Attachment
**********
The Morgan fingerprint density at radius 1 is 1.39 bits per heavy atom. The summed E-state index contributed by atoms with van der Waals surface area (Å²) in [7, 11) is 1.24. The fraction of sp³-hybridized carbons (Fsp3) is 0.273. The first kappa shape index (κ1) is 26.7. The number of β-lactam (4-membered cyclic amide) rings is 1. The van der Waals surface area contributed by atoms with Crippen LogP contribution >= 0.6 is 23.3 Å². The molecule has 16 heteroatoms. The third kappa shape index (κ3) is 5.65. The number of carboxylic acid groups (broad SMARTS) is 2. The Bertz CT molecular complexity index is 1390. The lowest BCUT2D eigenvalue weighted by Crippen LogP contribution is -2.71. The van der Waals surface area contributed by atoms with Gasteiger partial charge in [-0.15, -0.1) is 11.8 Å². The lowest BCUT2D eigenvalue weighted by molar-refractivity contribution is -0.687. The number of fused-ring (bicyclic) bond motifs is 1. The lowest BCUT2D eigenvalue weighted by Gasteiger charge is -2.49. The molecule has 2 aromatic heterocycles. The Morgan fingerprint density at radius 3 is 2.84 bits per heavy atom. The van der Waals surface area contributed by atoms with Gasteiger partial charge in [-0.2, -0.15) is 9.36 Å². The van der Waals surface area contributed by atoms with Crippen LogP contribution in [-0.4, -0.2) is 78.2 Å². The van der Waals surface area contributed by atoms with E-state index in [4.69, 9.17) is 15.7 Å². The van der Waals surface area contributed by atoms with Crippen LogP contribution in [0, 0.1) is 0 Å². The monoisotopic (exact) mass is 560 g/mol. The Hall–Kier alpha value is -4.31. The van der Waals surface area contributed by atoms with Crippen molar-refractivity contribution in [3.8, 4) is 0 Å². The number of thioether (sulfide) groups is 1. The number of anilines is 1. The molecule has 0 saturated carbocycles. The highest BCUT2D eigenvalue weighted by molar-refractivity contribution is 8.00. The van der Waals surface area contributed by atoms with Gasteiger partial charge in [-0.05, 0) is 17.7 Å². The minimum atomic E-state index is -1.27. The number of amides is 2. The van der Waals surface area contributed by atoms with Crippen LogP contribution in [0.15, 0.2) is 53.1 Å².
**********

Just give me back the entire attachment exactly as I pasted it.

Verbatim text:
The Morgan fingerprint density at radius 1 is 1.39 bits per heavy atom. The summed E-state index contributed by atoms with van der Waals surface area (Å²) in [7, 11) is 1.24. The fraction of sp³-hybridized carbons (Fsp3) is 0.273. The first kappa shape index (κ1) is 26.7. The number of β-lactam (4-membered cyclic amide) rings is 1. The van der Waals surface area contributed by atoms with Crippen LogP contribution >= 0.6 is 23.3 Å². The molecule has 16 heteroatoms. The third kappa shape index (κ3) is 5.65. The number of carboxylic acid groups (broad SMARTS) is 2. The Bertz CT molecular complexity index is 1390. The lowest BCUT2D eigenvalue weighted by Crippen LogP contribution is -2.71. The van der Waals surface area contributed by atoms with Gasteiger partial charge in [-0.15, -0.1) is 11.8 Å². The lowest BCUT2D eigenvalue weighted by molar-refractivity contribution is -0.687. The number of fused-ring (bicyclic) bond motifs is 1. The lowest BCUT2D eigenvalue weighted by Gasteiger charge is -2.49. The molecule has 2 aromatic heterocycles. The Morgan fingerprint density at radius 3 is 2.84 bits per heavy atom. The van der Waals surface area contributed by atoms with Gasteiger partial charge in [-0.2, -0.15) is 9.36 Å². The van der Waals surface area contributed by atoms with Crippen LogP contribution in [-0.4, -0.2) is 78.2 Å². The van der Waals surface area contributed by atoms with E-state index in [4.69, 9.17) is 15.7 Å². The van der Waals surface area contributed by atoms with Crippen LogP contribution in [0, 0.1) is 0 Å². The monoisotopic (exact) mass is 560 g/mol. The Hall–Kier alpha value is -4.31. The van der Waals surface area contributed by atoms with Crippen molar-refractivity contribution in [3.8, 4) is 0 Å². The number of thioether (sulfide) groups is 1. The number of anilines is 1. The molecule has 0 saturated carbocycles. The highest BCUT2D eigenvalue weighted by molar-refractivity contribution is 8.00. The van der Waals surface area contributed by atoms with Gasteiger partial charge in [-0.05, 0) is 17.7 Å². The minimum atomic E-state index is -1.27. The number of amides is 2. The van der Waals surface area contributed by atoms with Crippen LogP contribution in [0.15, 0.2) is 53.1 Å².